- Near-field communication (NFC): NFC involves setting tags or bar codes in various locations where your employees perform work. You then configure the system to only allow punches that are submitted within proximity of the identified tags. A couple catches with this method are that you must set up and maintain the location tags and that NFC technology is available only for Android, not for iOS.
IP restrictions are an all-or-nothing security measure. You set the known IP address range, and employees can submit punches using the mobile app only if they are using the address. Here is a view of the Known IP Address Range Editor.
If employees aren’t at work, what do you want them to be able to do?
Once you’ve figured out your security approach, you must also think about what you’ll allow employees to do within the mobile app. Can they do everything? Are there limitations?
The Access Method Profile allows you to use location to craft different user experiences. In other words, employees’ role profiles can change based on where they access the mobile app. Two additional profiles within the Access Method Profile help set up the parameters you want.
- The Display Profile determines what people can or can’t see
- The Function Access Profile determines what people can or cannot do
For example, you can create a “work” access profile with no mobile app restrictions for people at work and a “home” access profile with access only to certain functionality while working remotely. Maybe a manager can edit schedules while she’s at work, but at home, she can only view them. You have complete control over what employees can do, and you can monitor what Access Profile they experience in three ways. For the three examples below, let’s say Access Profile experience A is a work profile with no limitations and access to everything. Access Profile experience B is a home profile and has restricted access.
- Range of IP addresses — What IP address is the employee on? If the employee is connected to the range of known work addresses, the employee will get experience A. If the employee is not connected to the range of known work addresses, the employee will get experience B.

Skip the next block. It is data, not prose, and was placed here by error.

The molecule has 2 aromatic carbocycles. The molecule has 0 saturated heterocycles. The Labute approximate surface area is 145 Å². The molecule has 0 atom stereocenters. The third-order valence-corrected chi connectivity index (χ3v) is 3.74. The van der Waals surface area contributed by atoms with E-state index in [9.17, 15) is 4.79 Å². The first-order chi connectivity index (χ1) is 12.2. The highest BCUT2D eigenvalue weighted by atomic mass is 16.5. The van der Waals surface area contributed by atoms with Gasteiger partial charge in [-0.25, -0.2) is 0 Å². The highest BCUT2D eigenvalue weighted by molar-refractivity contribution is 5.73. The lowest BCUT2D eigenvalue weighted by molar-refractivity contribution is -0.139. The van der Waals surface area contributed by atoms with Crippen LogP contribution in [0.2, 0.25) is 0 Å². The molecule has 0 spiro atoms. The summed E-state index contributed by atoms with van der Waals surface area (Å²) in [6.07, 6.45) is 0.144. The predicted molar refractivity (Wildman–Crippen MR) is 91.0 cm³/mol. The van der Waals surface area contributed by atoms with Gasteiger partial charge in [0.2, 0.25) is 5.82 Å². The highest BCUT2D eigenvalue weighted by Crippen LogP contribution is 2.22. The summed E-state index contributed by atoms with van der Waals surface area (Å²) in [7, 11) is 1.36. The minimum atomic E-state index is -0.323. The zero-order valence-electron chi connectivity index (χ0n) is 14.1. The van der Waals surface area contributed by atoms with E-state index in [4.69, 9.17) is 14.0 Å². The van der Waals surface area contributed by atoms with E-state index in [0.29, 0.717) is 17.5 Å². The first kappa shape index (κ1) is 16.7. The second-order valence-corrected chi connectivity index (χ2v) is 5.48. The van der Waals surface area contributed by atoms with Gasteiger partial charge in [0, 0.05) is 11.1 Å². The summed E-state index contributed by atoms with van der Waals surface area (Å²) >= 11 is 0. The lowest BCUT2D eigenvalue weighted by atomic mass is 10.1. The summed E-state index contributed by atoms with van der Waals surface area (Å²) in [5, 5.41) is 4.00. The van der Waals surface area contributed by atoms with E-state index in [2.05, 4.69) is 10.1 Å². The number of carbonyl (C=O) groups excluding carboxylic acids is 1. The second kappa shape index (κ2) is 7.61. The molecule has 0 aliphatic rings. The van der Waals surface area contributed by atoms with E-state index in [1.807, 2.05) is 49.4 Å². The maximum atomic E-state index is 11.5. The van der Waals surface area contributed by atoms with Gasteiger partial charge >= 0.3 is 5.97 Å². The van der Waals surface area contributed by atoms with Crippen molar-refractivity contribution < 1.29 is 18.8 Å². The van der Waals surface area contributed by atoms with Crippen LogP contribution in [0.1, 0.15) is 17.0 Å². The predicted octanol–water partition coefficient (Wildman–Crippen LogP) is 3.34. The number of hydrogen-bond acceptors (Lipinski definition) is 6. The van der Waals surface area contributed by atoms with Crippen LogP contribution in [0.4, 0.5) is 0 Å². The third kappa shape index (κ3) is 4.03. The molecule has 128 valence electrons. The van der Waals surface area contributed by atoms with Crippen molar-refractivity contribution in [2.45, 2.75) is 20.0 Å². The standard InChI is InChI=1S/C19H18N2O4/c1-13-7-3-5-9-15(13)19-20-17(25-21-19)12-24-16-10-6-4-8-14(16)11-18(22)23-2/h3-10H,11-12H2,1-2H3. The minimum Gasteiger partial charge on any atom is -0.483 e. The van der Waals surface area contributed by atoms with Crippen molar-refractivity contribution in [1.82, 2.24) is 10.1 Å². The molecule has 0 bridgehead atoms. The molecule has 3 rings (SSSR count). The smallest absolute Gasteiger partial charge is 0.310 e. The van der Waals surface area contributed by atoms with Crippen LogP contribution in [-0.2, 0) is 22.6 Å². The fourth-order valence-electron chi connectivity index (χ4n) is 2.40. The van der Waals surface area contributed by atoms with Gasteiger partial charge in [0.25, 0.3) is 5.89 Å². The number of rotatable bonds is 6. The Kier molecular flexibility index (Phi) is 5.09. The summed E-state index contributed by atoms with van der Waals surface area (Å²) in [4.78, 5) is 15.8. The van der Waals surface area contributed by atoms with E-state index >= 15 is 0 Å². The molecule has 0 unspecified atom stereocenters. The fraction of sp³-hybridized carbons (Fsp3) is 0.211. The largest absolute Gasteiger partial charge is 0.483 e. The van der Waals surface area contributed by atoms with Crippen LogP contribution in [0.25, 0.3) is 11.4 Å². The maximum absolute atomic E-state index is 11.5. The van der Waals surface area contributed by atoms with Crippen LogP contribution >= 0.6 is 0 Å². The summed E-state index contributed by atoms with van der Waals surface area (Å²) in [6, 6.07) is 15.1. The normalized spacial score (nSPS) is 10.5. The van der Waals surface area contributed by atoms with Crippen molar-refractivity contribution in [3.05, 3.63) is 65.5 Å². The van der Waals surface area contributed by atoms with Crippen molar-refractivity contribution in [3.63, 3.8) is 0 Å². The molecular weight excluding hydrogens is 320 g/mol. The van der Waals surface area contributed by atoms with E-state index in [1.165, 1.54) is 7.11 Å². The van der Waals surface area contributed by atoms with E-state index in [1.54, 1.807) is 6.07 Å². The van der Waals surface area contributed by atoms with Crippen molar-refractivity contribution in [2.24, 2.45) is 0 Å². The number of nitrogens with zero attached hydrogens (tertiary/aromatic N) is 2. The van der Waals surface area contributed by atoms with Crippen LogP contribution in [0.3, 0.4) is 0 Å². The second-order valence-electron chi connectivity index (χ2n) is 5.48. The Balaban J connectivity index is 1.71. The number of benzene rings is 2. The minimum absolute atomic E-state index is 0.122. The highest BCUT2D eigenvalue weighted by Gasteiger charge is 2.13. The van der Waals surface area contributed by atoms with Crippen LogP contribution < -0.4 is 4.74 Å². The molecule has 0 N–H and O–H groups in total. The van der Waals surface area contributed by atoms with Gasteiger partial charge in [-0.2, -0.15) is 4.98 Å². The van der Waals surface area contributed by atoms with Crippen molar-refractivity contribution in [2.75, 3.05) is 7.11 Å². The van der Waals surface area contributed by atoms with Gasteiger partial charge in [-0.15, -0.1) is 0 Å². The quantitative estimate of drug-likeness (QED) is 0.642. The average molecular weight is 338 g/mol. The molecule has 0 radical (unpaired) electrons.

- Mobile app — Is the employee using the mobile app or the web browser? Mobile app equals experience A with all access. Web browser equals experience B with limited capabilities.
- Enterprise mobile management — You can work with third-party EMM platforms to determine whether the device an employee is using is a managed corporate device. In other words, the app is configured to recognize that a device is one owned by the company. If it’s a managed corporate device, the employee gets experience A. If not, the employee gets experience B.
Access method profile configuration is in the setup
I hope this helps with understanding the ins and outs of mobile and how it can help you provide the right level of punch access to your employees. The good news is that all of this and more is available in UKG Kronos Community. Don’t miss these resources.
*Note: You must be logged in to UKG Kronos Community to access.
The content of this blog is courtesy of Gregory Anderson, product manager for UKG Workforce Mobile and UKG Workforce Tablet. Greg is responsible for imbuing the UKG Workforce Central suite with “mobileness” and has traveled the world to ask organizations, “How can UKG help?” He has worked with enterprise and network security hardware for more than 18 years in a variety of roles. He is blessed with a wonderful family and cursed with a passion for soccer.